EAST LANSING, Mich. (AP) -- Tom Izzo knows that Michigan State is expected to win easily, if not register a pair of blowouts, at Northwestern and against Michigan this week.
He understands that the No. 10 team in the country should be held to high standards when it meets two bottom-feeders that already have 10 Big Ten losses.
But he also knows that his Spartans (16-2, 4-1 Big Ten) are capable of pratfalls, as proven by a jaw-dropping 43-36 loss at Iowa on Jan. 12.
"Where upsets happen is with the 3-point shot, and they're leading the league in 3-pointers made," Izzo said of the last-place Wildcats (6-9, 0-5). "They're taking 24 a game in the Big Ten, so that's a concern. So are the offense they run and the defense they play. They're unconventional."
Northwestern has attempted 126 more 3-pointers than Michigan State, despite playing three fewer games. But their long-range accuracy is almost the same, and the Spartans have shot better from distance (.348) than the Wildcats (.308) or Sunday afternoon's visitors, the 5-13, 1-5 Wolverines (.303).
"We've got enough veterans around," Izzo said about the danger of looking ahead to an archrival. "They realize that we haven't talked about Michigan, nor will we, until Thursday night. The biggest problem is to make sure that we respect everybody we play."
With four victories on the road, including a 78-73 win on Sunday at Minnesota, Michigan State should be confident about a trip to Evanston, Ill. If the Iowa loss isn't a sobriety check, Izzo can always remind his players that the Magic Johnson-led 1979 National Champions lost by 18 points at Northwestern.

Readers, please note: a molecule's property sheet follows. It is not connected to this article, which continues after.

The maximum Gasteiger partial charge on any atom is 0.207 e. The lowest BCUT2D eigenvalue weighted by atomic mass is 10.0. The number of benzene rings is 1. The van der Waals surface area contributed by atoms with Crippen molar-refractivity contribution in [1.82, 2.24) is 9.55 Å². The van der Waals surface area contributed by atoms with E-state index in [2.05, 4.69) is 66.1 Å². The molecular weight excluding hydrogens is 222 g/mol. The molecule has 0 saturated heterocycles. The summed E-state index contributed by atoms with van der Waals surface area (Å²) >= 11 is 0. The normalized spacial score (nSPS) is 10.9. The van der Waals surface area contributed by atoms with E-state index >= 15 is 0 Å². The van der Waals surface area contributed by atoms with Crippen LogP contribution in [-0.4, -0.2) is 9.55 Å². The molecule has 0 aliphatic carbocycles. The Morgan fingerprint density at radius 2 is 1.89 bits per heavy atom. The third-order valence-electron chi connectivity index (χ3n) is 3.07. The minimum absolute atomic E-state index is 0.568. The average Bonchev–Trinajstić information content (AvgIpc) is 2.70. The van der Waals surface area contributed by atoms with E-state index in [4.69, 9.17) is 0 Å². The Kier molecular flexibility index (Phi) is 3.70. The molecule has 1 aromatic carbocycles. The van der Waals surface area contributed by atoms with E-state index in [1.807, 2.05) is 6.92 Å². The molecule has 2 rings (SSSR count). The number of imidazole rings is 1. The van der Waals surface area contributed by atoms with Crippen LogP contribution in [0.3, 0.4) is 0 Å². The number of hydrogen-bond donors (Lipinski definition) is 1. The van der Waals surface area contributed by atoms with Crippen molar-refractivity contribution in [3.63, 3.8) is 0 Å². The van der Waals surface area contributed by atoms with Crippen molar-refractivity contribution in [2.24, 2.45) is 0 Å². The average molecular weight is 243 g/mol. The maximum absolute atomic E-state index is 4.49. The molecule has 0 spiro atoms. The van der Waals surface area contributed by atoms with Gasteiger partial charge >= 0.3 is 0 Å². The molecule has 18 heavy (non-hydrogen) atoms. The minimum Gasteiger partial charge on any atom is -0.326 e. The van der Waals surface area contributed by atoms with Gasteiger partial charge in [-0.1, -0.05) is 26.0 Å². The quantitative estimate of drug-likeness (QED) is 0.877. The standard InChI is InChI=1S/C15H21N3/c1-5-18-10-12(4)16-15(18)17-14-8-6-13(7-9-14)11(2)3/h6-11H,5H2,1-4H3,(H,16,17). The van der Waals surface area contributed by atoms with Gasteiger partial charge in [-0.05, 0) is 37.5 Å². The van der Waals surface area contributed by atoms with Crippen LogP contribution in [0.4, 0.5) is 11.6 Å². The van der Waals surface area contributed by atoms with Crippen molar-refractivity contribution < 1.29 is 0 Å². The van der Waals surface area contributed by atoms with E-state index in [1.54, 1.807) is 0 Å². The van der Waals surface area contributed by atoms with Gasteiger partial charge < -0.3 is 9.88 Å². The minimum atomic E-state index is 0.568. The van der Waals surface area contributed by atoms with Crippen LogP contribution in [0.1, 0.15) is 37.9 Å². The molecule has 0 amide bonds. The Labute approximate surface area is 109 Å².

"We're focusing all our attention on them," Izzo said of the Wildcats, who played fairly well on Saturday in a 12-point loss at No. 11 Wisconsin. "Then, we'll turn around and refocus the next day.
"Do I worry about it? Not a lot. I really don't. Would I be sticking my head in the sand if I said it wasn't going to be on somebody's mind? Yeah, I would be. But we're going to try to make sure that doesn't happen in any way, shape or form. Going on the road in the Big Ten, we all know what can happen. And that's how we're trying to approach it."
But the Spartans will need more consistent scoring from their top two starters, forward Raymar Morgan and guard Drew Neitzel, to make a run at a fifth Final Four in 10 seasons.
After scoring 31 in the first game against Minnesota on Jan. 5, Morgan had just 39 in his last four games and missed his first seven free throws in the rematch. Neitzel, who was 3-for-16 from 3-point range in his first three conference games, went 8-for-16 against Ohio State and the Golden Gophers, including five 3-pointers in the second half on Sunday.
"If we'd made some free throws, Raymar would've been at the 15- or 16-point mark," Izzo said. "And it was good to have Drew look like his old self. Those 3s in the second half were big for us and big for him. He hasn't had one of those nights for a while."
Izzo was happiest that his unselfish team has had assists on better than 67 percent of its baskets, though the biggest assist this week could come from an embarrassing loss to Iowa that no one had envisioned.